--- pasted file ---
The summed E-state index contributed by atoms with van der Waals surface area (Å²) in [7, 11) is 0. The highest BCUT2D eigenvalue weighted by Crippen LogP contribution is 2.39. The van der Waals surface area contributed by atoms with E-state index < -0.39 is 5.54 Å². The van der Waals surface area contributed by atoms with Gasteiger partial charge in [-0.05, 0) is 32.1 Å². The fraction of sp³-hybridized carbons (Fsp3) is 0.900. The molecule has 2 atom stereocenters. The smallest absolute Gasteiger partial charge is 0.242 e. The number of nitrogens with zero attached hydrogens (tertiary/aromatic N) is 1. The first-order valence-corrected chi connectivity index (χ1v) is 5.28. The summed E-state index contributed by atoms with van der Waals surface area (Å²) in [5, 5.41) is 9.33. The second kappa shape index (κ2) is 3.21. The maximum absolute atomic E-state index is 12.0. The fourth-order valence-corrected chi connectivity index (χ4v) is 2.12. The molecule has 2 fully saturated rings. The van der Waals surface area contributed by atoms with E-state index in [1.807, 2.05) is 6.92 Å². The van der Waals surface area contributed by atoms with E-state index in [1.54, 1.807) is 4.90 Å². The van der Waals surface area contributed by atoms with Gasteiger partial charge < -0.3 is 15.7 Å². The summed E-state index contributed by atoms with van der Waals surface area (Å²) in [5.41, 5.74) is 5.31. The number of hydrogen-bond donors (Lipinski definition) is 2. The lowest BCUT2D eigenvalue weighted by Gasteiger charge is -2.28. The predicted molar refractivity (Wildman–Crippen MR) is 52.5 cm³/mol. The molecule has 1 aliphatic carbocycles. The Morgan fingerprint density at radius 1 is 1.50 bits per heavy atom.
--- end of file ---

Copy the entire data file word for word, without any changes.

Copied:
The summed E-state index contributed by atoms with van der Waals surface area (Å²) in [7, 11) is 0. The highest BCUT2D eigenvalue weighted by Crippen LogP contribution is 2.39. The van der Waals surface area contributed by atoms with E-state index < -0.39 is 5.54 Å². The van der Waals surface area contributed by atoms with Gasteiger partial charge in [-0.05, 0) is 32.1 Å². The fraction of sp³-hybridized carbons (Fsp3) is 0.900. The molecule has 2 atom stereocenters. The smallest absolute Gasteiger partial charge is 0.242 e. The number of nitrogens with zero attached hydrogens (tertiary/aromatic N) is 1. The first-order valence-corrected chi connectivity index (χ1v) is 5.28. The summed E-state index contributed by atoms with van der Waals surface area (Å²) in [5, 5.41) is 9.33. The second kappa shape index (κ2) is 3.21. The maximum absolute atomic E-state index is 12.0. The fourth-order valence-corrected chi connectivity index (χ4v) is 2.12. The molecule has 2 fully saturated rings. The van der Waals surface area contributed by atoms with E-state index in [1.807, 2.05) is 6.92 Å². The van der Waals surface area contributed by atoms with E-state index in [1.54, 1.807) is 4.90 Å². The van der Waals surface area contributed by atoms with Gasteiger partial charge < -0.3 is 15.7 Å². The summed E-state index contributed by atoms with van der Waals surface area (Å²) in [5.41, 5.74) is 5.31. The number of hydrogen-bond donors (Lipinski definition) is 2. The lowest BCUT2D eigenvalue weighted by Gasteiger charge is -2.28. The predicted molar refractivity (Wildman–Crippen MR) is 52.5 cm³/mol. The molecule has 1 aliphatic carbocycles. The Morgan fingerprint density at radius 1 is 1.50 bits per heavy atom.